UPDATE: From a Legislative Fiscal Bureau memo confirming the existence of the massive UW Slush Fund:
The UW System had a tuition balance of $414.1 million as of June 30, 2012. By comparison, the UW System's tuition balance was $212.8 million as of June
30, 2009. During this time period, base resident undergraduate tuition increased by 5.5% annually.
It should be noted that the UW System's tuition balance increased significantly at the same time that the UW System has been subject to significant GPR funding reductions and lapses.
While the University of Wisconsin has been raising tuition and clamoring for more taxpayer support they have been stockpiling hundreds of millions of dollars in unspent tuition and federal grant monies.
Sources in Madison familiar with the discovery tell RightWisconsin that the total of non earmarked funds in the massive UW Slush Fund is at least $450 million.
News of the massive UW Slush Fund prompted a strong reaction from legislative Republicans.
Speaker Robin Vos (R-Rochester), Senate Majority Leader Scott Fitzgerald (R-Juneau), Joint Finance Co-Chairs Senator Alberta Darling (R-River Hills)and Rep. John Nygren (R-Marinette) and Assembly Majority Leader Scott Suder (R-Abbotsford) issued the following statement regarding the UW System’s surplus:
"We are outraged with the mishandling of taxpayer dollars and the pattern of incompetence shown by university system administrators. We want the citizens of this state to know that we will examine the gross mismanagement of the system’s finances. We will demand accountability and transparency.
"At a time when the UW System is asking for more flexibility and funding from the state, this situation clearly illustrates the need for strong legislative oversight. Our state deserves better from the institutions that are educating our students and future leaders. It is not only unfair to the students and their parents who keep getting hit with tuition hikes; it’s unfair to the taxpayers of Wisconsin.
"We want to assure the university students and their parents that, at a minimum, this budget will include a twoyear tuition freeze. We will work closely with Governor Walker to address this substantial accounting error and explore pursuing a comprehensive investigation into the management of UW System finances. "
The University has always had a carryover from budget to budget, but the amount has skyrocketed in recent years, resulting in the current massive UW Slush Fund.
The discovery of the massive UW Slush Fund comes as the legislature's budget writing Joint Committee on Finance prepares to review formal budget motions. The first votes are expected on April 25. The panel will continue work on the budget through the next several weeks.
The existence of the massive UW Slush Fund is particularly troubling when juxtaposed with comments UW officials have made in recent years about available 'resources.'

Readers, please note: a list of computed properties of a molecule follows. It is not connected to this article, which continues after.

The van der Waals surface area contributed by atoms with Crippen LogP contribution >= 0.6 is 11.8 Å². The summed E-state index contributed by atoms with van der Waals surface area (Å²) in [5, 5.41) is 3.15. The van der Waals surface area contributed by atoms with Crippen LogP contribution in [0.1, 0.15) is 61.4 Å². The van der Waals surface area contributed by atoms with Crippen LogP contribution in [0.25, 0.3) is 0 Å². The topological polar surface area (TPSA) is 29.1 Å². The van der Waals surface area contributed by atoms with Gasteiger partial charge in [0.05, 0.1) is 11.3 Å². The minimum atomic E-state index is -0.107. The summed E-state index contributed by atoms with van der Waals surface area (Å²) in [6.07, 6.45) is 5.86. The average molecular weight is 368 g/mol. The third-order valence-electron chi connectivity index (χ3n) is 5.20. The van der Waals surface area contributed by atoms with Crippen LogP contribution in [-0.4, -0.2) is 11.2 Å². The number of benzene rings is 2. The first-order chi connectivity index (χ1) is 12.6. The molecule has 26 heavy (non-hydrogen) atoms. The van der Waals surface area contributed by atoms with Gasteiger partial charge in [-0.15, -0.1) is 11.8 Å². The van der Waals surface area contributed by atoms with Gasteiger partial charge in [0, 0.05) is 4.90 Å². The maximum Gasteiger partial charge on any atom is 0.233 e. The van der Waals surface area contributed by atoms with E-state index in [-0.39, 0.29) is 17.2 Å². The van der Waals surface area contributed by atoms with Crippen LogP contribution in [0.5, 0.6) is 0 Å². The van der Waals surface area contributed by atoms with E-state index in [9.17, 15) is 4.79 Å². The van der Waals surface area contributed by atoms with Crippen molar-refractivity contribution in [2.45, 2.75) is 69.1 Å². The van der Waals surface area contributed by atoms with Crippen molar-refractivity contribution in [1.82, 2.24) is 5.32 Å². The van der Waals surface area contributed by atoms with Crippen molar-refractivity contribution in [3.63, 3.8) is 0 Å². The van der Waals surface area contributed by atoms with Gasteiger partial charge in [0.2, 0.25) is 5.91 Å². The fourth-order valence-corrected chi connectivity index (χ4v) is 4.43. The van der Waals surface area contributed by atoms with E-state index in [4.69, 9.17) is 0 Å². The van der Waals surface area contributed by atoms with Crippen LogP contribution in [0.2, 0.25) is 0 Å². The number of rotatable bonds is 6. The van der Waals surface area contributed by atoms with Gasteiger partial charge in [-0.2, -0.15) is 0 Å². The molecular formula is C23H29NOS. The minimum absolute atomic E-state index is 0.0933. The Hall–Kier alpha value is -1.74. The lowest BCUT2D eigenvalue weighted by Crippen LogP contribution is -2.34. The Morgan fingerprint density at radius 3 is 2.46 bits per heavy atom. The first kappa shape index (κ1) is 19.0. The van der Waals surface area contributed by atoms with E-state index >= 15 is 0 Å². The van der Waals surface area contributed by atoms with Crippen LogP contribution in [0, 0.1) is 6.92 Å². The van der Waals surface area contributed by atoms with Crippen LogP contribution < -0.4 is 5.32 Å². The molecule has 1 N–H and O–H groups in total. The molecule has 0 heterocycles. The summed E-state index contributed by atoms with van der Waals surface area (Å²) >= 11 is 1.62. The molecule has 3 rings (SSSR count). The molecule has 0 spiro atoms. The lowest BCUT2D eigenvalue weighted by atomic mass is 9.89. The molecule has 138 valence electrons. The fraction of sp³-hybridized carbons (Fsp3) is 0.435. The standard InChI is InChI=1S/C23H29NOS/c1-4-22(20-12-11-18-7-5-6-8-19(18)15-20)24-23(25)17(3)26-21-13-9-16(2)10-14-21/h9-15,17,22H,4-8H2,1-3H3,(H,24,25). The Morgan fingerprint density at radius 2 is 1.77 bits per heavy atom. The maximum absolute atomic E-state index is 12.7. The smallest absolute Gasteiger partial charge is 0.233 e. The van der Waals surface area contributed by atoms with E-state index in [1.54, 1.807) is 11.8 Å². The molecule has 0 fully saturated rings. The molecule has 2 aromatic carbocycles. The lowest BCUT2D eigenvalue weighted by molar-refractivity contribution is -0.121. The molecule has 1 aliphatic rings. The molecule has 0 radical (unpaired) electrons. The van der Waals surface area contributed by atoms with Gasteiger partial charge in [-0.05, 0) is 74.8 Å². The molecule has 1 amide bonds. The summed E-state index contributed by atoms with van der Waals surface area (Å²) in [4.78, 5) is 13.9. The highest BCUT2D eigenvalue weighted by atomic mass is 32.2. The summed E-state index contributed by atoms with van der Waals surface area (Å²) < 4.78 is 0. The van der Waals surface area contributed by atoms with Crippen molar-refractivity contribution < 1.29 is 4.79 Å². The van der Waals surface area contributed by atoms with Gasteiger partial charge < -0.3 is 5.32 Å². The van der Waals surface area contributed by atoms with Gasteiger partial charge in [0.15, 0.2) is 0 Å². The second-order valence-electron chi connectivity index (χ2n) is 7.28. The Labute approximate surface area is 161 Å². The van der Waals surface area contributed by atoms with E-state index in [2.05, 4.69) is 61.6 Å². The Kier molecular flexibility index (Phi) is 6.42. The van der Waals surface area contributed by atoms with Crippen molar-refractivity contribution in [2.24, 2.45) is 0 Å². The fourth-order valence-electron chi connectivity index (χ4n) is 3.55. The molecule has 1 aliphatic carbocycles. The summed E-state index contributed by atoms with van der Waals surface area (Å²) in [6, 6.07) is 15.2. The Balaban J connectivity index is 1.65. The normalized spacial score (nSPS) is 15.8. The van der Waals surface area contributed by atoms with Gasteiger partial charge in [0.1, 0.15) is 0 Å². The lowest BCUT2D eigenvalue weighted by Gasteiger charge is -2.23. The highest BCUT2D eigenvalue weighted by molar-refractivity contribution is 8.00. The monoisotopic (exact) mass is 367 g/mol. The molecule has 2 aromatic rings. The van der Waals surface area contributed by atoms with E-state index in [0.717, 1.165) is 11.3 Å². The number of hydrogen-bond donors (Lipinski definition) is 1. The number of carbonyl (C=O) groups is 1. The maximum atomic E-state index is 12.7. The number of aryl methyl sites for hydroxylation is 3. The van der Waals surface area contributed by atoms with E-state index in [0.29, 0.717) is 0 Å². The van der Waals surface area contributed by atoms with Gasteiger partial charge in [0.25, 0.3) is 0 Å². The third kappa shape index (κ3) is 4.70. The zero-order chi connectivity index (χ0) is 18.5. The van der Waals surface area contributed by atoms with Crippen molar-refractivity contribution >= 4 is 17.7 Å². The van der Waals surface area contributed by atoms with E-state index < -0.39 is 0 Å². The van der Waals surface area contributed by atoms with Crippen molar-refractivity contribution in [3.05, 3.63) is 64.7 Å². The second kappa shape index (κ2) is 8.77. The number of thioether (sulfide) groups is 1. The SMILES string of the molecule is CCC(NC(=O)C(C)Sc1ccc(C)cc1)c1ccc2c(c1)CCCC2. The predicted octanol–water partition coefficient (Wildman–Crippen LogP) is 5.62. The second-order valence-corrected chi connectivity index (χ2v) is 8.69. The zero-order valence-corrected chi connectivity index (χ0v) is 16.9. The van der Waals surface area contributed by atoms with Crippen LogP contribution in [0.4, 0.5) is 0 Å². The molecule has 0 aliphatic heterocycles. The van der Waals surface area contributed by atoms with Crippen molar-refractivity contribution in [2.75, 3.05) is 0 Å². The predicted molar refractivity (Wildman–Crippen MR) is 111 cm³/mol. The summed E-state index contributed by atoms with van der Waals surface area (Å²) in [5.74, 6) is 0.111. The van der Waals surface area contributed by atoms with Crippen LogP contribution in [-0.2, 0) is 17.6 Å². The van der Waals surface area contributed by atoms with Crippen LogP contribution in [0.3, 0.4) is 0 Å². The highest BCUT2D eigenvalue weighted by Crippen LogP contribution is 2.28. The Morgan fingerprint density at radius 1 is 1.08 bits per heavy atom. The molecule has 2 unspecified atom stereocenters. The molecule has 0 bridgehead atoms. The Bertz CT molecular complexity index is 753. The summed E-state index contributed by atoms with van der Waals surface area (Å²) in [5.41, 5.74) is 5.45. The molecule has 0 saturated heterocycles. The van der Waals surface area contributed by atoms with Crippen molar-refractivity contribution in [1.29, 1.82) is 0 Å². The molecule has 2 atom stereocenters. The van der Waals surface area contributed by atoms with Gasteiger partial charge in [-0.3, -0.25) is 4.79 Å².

UW-Milwaukee Chancellor Michael Lovell said the cuts and decreased staff could make it more difficult for students to enroll in the classes they need to.
Lovell said 41 UWM faculty and staff have left the university since the initial cuts were announced.
"That number is much greater than I expected," Lovell said. "These are the top performers on our campuses that are being poached away from other universities in other parts of the country."
"Prominent businesspeople have stepped forward to assert that cutting the UW so disproportionately is bad for business in Wisconsin," Reilly said.
"To put this in another perspective, $46 million is equivalent to a full year's worth of state support for 11,360 UW students or 511 faculty and staff positions," Reilly wrote.
"President Reilly has asked all UW System employees to call or email your legislator and ask them in your own words to help the UW System in any way they can," reads the email from Rosemary Potter, governmental relations director for Colleges and Extension.
It was just four months ago that Gov. Scott Walker proclaimed Wisconsin's budget as "balanced" and the state on "a path to prosperity." Now, he is raising the specter of an additional $300 million in spending cuts over the next two years. The University of Wisconsin System, already reeling from $250 million in cuts from Walker's budget, would absorb roughly 38% of the new reductions - a draconian hit that is over five times greater than the UW System's share of the state budget.
This is not only unfair but bad public policy: Economic growth and job creation in Wisconsin require increased investment in education, certainly not the disinvestment proposed by Walker. This state has thrived historically with a public higher education system that has been the envy of the nation. The shortsighted budgetary policies of the Walker administration undermine that legacy and threaten to choke off prospects for future growth in the state.
Regent Regina Millner urged Board members to remember that belt-tightening cannot proceed indefinitely without compromising the quality of the product. "There is some point when you’re eliminating fat, you’re also eliminating muscle," she said.
"I’m already worried about degrading the quality of the educational experience for students," Lovell said. He pointed to already high ratios of students to providers of student services such as mental health counselors and academic advisers. He also noted that the availability of fewer class sections would lengthen students’ time to degree, thereby increasing their costs.